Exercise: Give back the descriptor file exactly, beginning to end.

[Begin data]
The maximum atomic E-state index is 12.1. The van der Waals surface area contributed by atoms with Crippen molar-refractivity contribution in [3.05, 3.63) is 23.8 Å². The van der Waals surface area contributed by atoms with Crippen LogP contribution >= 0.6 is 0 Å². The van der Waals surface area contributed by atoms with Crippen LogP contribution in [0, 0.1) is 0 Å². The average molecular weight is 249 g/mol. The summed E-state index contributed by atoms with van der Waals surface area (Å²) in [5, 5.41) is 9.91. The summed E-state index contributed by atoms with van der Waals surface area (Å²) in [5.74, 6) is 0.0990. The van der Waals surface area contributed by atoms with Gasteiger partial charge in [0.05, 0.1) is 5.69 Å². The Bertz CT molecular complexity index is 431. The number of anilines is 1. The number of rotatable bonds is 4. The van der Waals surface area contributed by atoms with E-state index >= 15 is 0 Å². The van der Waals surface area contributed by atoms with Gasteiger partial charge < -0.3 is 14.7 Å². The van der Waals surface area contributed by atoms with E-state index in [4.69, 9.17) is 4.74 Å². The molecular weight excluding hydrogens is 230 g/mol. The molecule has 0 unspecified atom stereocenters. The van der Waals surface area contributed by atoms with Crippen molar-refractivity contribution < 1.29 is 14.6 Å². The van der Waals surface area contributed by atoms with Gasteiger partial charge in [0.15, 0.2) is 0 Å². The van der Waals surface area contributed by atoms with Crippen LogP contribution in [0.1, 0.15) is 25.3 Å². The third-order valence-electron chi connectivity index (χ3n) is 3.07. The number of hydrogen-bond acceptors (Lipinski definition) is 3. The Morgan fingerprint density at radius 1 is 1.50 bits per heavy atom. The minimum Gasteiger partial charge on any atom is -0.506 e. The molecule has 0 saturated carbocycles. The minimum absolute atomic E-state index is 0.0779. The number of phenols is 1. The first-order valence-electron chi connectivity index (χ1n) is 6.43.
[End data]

The maximum atomic E-state index is 12.1. The van der Waals surface area contributed by atoms with Crippen molar-refractivity contribution in [3.05, 3.63) is 23.8 Å². The van der Waals surface area contributed by atoms with Crippen LogP contribution >= 0.6 is 0 Å². The van der Waals surface area contributed by atoms with Crippen LogP contribution in [0, 0.1) is 0 Å². The average molecular weight is 249 g/mol. The summed E-state index contributed by atoms with van der Waals surface area (Å²) in [5, 5.41) is 9.91. The summed E-state index contributed by atoms with van der Waals surface area (Å²) in [5.74, 6) is 0.0990. The van der Waals surface area contributed by atoms with Gasteiger partial charge in [0.05, 0.1) is 5.69 Å². The Bertz CT molecular complexity index is 431. The number of anilines is 1. The number of rotatable bonds is 4. The van der Waals surface area contributed by atoms with E-state index >= 15 is 0 Å². The van der Waals surface area contributed by atoms with Gasteiger partial charge < -0.3 is 14.7 Å². The van der Waals surface area contributed by atoms with E-state index in [4.69, 9.17) is 4.74 Å². The molecular weight excluding hydrogens is 230 g/mol. The molecule has 0 unspecified atom stereocenters. The van der Waals surface area contributed by atoms with Crippen molar-refractivity contribution < 1.29 is 14.6 Å². The van der Waals surface area contributed by atoms with Gasteiger partial charge in [0.15, 0.2) is 0 Å². The van der Waals surface area contributed by atoms with Crippen LogP contribution in [0.1, 0.15) is 25.3 Å². The third-order valence-electron chi connectivity index (χ3n) is 3.07. The number of hydrogen-bond acceptors (Lipinski definition) is 3. The Morgan fingerprint density at radius 1 is 1.50 bits per heavy atom. The minimum Gasteiger partial charge on any atom is -0.506 e. The molecule has 0 saturated carbocycles. The minimum absolute atomic E-state index is 0.0779. The number of phenols is 1. The first-order valence-electron chi connectivity index (χ1n) is 6.43.